A lot has happened in papal politics since Henry IV, the Holy Roman Emperor, stood barefoot and hatless at the gates of Canossa castle begging pardon from Pope Gregory VII. That was 932 years ago while popes were slugging it out with temporal rulers like Henry over who had the right to appoint bishops.
As current practice shows, the popes won that protracted battle but eventually lost the war over the control of worldly affairs. Though the popes can exert moral influence, they lost the ability to direct international affairs a long time ago (“how many divisions does the pope have,” Stalin famously quipped).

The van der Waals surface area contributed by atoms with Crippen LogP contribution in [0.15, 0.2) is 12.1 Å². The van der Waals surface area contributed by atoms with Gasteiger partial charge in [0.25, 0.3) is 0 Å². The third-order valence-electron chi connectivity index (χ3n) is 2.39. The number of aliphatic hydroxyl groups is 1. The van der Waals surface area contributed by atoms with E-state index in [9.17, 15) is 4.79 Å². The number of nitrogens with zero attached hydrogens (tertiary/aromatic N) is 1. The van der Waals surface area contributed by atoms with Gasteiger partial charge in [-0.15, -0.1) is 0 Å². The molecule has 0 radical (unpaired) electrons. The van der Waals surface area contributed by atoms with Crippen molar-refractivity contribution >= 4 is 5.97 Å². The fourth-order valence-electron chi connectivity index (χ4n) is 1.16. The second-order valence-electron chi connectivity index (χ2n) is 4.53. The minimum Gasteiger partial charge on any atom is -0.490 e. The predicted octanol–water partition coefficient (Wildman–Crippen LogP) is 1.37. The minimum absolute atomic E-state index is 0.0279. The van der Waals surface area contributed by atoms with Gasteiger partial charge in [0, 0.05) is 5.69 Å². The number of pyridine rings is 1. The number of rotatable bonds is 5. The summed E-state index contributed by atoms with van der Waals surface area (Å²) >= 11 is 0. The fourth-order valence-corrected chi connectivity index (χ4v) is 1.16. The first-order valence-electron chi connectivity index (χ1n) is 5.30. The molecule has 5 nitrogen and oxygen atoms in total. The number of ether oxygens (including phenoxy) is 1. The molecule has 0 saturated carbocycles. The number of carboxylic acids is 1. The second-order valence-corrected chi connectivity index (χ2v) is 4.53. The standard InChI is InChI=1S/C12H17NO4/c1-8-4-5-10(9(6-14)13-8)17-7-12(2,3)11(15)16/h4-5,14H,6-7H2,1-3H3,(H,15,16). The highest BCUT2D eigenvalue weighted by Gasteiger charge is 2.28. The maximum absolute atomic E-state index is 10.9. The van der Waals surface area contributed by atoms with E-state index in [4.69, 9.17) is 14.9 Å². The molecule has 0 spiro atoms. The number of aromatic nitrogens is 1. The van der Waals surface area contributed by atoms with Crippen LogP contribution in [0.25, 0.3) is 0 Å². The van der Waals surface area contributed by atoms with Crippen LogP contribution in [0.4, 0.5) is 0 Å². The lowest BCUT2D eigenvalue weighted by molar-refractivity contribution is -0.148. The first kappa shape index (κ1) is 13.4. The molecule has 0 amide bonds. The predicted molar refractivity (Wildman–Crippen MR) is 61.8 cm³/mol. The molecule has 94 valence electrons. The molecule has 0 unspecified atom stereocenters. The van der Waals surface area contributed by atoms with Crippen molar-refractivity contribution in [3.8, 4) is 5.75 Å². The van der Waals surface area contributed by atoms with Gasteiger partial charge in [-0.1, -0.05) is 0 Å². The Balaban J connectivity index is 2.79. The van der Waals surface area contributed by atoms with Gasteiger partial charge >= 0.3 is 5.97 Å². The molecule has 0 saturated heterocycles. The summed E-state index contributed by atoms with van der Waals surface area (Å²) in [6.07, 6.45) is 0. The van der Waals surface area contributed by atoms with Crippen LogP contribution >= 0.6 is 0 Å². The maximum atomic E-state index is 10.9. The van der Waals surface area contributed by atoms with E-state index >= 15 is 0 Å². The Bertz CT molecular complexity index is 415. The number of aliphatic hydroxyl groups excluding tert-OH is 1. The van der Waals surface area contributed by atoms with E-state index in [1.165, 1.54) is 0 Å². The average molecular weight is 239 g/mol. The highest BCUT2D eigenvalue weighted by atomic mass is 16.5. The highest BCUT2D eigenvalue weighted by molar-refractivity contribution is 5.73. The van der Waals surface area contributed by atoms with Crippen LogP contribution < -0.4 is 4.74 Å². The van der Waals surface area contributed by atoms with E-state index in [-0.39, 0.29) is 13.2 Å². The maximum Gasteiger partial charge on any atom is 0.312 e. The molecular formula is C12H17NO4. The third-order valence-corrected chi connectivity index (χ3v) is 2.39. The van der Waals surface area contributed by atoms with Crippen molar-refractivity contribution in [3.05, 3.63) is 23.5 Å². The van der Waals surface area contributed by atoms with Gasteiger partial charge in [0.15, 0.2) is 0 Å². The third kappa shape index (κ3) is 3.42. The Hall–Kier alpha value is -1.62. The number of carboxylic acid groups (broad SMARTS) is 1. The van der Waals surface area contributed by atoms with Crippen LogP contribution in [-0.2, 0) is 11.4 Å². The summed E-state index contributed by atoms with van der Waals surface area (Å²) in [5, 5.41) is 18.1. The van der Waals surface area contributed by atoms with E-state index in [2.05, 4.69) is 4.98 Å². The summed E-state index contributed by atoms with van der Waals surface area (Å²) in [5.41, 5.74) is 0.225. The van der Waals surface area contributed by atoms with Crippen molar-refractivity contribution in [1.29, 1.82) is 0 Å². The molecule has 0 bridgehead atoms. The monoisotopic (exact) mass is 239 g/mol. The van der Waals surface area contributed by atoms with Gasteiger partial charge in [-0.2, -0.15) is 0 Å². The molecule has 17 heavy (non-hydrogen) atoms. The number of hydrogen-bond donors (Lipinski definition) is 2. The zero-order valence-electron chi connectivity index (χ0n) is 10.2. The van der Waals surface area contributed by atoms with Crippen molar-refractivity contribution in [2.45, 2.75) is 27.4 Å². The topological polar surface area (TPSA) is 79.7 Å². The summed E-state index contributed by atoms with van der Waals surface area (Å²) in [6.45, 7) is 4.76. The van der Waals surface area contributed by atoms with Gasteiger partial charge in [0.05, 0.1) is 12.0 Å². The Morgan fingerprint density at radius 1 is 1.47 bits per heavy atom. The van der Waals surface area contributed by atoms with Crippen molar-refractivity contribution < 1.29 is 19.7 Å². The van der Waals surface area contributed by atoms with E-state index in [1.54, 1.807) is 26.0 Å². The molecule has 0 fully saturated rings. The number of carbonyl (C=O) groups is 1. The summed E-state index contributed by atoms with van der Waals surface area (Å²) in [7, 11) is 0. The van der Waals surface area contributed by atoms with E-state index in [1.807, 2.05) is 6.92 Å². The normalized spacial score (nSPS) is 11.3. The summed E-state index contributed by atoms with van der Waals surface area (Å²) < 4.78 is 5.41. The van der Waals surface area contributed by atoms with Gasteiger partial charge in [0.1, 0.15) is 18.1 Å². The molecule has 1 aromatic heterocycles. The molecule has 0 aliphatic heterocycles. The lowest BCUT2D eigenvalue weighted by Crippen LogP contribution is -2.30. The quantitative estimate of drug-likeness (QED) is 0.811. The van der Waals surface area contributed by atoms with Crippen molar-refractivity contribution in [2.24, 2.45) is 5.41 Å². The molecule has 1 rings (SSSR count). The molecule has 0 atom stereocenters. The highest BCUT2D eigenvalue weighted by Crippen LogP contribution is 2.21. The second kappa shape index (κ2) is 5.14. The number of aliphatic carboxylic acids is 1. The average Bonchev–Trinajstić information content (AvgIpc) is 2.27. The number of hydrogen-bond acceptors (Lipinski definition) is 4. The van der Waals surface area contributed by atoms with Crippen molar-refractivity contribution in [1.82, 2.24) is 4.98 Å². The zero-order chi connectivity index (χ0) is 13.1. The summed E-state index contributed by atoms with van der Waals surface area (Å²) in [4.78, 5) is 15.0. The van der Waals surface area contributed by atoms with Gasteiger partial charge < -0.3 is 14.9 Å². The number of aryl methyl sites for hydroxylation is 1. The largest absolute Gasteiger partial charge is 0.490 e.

Benedict XVI, therefore, lacks anything like the clout of Gregory VII. Unable to dish out many favors, however, he might seek a big one from Barak Obama when the President comes calling in July. Obama could be seen as good medicine for a struggling papacy: a popular, gregarious young politician who has won widespread admiration and popularity, some of the very things Benedict needs to prop up a sagging reign.